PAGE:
It is difficult know if information is spreading through student conversations until well after the fact. But in practice, as a sort of “self-check,” it is helpful to reflect using three essential questions.
- Did you get their attention?
- Did it come with a narrative or a why?
- Do they understand the implications, or the next steps?
If you didn’t have their attention, don’t expect much. The human brain simply does not absorb information well unless it is paying attention to it. It is the essence of mindlessness. The first question a teacher, parent, or coach must ask in this reflection is, did I have their attention? Be honest with yourself if you did not. Forgive yourself, and work toward that end.
Previously in this article, we mentioned pregnancy and sexual positions. While it is certainly appropriate to discuss sex-ed concerns with an audience responsible for teaching such information (namely, the health teachers and parents out there), that example intended to be provocative. Any number of examples of a faulty meme could have been used, but that one seemed sufficient to rope in the attention of any reader who might have previously been glossing over the article.
Reflection on successfully giving students “something to talk about” will also include the recognition of a narrative or a why – in other words, did the information come with a memorable story or convincing purpose?
In order for the material in classrooms to be carried forward, it must be memorable. People remember best in the form of narrative stories. This will not only allow the student to remember, but to share, and a memorable story is more readily received upon sharing. That story is carried forward, bringing with it some sort of purpose (why do I recycle? because I love animals, and tons of sea turtles get caught in plastic that’s been dumped in the ocean). This strategy tends to get people on board. The information will transfer.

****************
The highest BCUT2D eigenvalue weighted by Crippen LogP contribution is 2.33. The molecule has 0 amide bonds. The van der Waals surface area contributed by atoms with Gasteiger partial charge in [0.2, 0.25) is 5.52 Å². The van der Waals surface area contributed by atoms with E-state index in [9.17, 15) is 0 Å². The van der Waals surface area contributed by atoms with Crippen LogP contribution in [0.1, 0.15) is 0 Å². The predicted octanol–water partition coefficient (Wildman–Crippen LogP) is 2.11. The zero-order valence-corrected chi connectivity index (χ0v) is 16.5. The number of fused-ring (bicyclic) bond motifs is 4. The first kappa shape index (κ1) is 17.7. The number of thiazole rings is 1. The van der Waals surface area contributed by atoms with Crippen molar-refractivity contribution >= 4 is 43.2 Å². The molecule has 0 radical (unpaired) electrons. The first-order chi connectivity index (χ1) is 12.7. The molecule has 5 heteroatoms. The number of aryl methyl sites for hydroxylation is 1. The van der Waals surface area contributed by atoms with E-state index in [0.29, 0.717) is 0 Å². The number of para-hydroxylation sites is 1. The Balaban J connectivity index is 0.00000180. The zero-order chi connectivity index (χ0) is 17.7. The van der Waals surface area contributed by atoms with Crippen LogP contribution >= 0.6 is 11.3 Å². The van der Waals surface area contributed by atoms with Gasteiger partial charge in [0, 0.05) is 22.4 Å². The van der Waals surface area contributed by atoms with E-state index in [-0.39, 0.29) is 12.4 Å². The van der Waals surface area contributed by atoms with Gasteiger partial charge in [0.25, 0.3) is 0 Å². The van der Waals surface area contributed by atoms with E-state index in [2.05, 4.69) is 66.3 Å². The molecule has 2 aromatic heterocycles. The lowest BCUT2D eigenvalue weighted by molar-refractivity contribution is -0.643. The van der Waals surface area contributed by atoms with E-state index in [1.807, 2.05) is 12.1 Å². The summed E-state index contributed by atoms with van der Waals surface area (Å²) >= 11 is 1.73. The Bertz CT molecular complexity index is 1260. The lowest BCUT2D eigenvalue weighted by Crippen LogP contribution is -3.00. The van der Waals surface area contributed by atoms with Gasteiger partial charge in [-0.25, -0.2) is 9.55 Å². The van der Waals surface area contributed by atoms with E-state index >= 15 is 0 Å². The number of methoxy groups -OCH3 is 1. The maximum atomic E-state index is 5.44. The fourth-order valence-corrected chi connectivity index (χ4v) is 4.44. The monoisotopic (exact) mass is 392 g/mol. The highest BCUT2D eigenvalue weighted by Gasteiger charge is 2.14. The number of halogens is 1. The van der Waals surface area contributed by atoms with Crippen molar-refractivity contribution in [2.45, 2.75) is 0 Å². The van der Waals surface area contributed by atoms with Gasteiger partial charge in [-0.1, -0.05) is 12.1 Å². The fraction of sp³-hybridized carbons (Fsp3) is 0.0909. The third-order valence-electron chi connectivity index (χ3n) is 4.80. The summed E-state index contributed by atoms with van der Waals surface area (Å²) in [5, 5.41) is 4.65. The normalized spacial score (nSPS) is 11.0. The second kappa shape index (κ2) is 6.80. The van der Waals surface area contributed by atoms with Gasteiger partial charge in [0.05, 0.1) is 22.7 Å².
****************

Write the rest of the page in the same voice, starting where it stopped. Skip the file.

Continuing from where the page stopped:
Once transferred, that new information should lead students to an obvious next step. Protecting sea turtles, once the idea is successfully adopted, should move the student to throw their soda cans into the blue bin, snip the rings on six-pack holsters, and ultimately use fewer products that might cause harm. Seeing a sea turtle caught in a Pepsi container is sad, but knowing how to prevent that outcome is essential – after all, the truest demonstration of understanding is thoughtful action…
which is why I am writing this article. The 90th Annual MAHPERD Convention was full of dedicated educators sharing necessary information. The good that came out of those two days should carry forward.
If you are an educator who attended a good conference/clinic/symposium recently, identify a few takeaways and be sure to share them with your students. And while you’re at it, send a note to the presenter who gave you such valuable information.
Health and Physical Education are perhaps the only two subjects which apply to every student. This community distributes essential knowledge, so its members should shine a light on the work. Do it well, and highlight your peers – those who are also doing it well – at the same time.
Over the course of 90 years, MAHPERD has improved the field in countless ways. Be happy about that, but don’t be satisfied. After all, if we want to deliver strong information, we have to keep raising the bar.